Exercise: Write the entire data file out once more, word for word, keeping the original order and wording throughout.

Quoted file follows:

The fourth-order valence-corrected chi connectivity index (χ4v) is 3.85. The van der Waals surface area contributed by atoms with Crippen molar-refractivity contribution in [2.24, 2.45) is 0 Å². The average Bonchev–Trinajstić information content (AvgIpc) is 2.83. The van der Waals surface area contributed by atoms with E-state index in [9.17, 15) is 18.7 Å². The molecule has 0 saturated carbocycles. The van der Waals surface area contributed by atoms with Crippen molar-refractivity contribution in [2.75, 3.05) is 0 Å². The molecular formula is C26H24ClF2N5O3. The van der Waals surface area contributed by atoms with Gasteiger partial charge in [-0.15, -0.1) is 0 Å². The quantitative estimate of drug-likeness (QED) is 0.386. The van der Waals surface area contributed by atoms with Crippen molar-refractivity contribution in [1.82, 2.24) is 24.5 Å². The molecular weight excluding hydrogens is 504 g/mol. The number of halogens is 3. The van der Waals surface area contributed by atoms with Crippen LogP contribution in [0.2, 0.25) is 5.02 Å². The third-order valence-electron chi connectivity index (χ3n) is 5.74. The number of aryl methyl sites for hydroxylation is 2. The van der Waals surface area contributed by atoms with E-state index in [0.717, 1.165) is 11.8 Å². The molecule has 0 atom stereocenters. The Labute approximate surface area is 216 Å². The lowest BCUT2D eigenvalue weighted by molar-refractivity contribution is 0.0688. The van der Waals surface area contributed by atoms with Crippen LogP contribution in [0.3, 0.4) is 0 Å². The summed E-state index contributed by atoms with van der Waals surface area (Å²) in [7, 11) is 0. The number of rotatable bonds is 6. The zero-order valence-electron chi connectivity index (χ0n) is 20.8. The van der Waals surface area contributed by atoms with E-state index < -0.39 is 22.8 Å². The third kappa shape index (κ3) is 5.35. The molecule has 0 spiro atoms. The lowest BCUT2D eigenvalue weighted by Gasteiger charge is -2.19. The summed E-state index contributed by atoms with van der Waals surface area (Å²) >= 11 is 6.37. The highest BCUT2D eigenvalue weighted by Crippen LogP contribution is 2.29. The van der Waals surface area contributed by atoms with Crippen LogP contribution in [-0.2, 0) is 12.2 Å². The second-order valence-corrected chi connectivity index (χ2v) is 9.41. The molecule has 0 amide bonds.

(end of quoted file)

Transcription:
The fourth-order valence-corrected chi connectivity index (χ4v) is 3.85. The van der Waals surface area contributed by atoms with Crippen molar-refractivity contribution in [2.24, 2.45) is 0 Å². The average Bonchev–Trinajstić information content (AvgIpc) is 2.83. The van der Waals surface area contributed by atoms with E-state index in [9.17, 15) is 18.7 Å². The molecule has 0 saturated carbocycles. The van der Waals surface area contributed by atoms with Crippen molar-refractivity contribution in [2.75, 3.05) is 0 Å². The molecular formula is C26H24ClF2N5O3. The van der Waals surface area contributed by atoms with Gasteiger partial charge in [-0.15, -0.1) is 0 Å². The quantitative estimate of drug-likeness (QED) is 0.386. The van der Waals surface area contributed by atoms with Crippen molar-refractivity contribution in [1.82, 2.24) is 24.5 Å². The molecular weight excluding hydrogens is 504 g/mol. The number of halogens is 3. The van der Waals surface area contributed by atoms with Crippen LogP contribution in [0.2, 0.25) is 5.02 Å². The third-order valence-electron chi connectivity index (χ3n) is 5.74. The number of aryl methyl sites for hydroxylation is 2. The van der Waals surface area contributed by atoms with E-state index in [0.717, 1.165) is 11.8 Å². The molecule has 0 atom stereocenters. The Labute approximate surface area is 216 Å². The lowest BCUT2D eigenvalue weighted by molar-refractivity contribution is 0.0688. The van der Waals surface area contributed by atoms with Crippen LogP contribution in [0.3, 0.4) is 0 Å². The summed E-state index contributed by atoms with van der Waals surface area (Å²) in [7, 11) is 0. The number of rotatable bonds is 6. The zero-order valence-electron chi connectivity index (χ0n) is 20.8. The van der Waals surface area contributed by atoms with E-state index < -0.39 is 22.8 Å². The third kappa shape index (κ3) is 5.35. The molecule has 0 spiro atoms. The lowest BCUT2D eigenvalue weighted by Gasteiger charge is -2.19. The summed E-state index contributed by atoms with van der Waals surface area (Å²) >= 11 is 6.37. The highest BCUT2D eigenvalue weighted by Crippen LogP contribution is 2.29. The van der Waals surface area contributed by atoms with Crippen LogP contribution in [-0.2, 0) is 12.2 Å². The second-order valence-corrected chi connectivity index (χ2v) is 9.41. The molecule has 0 amide bonds.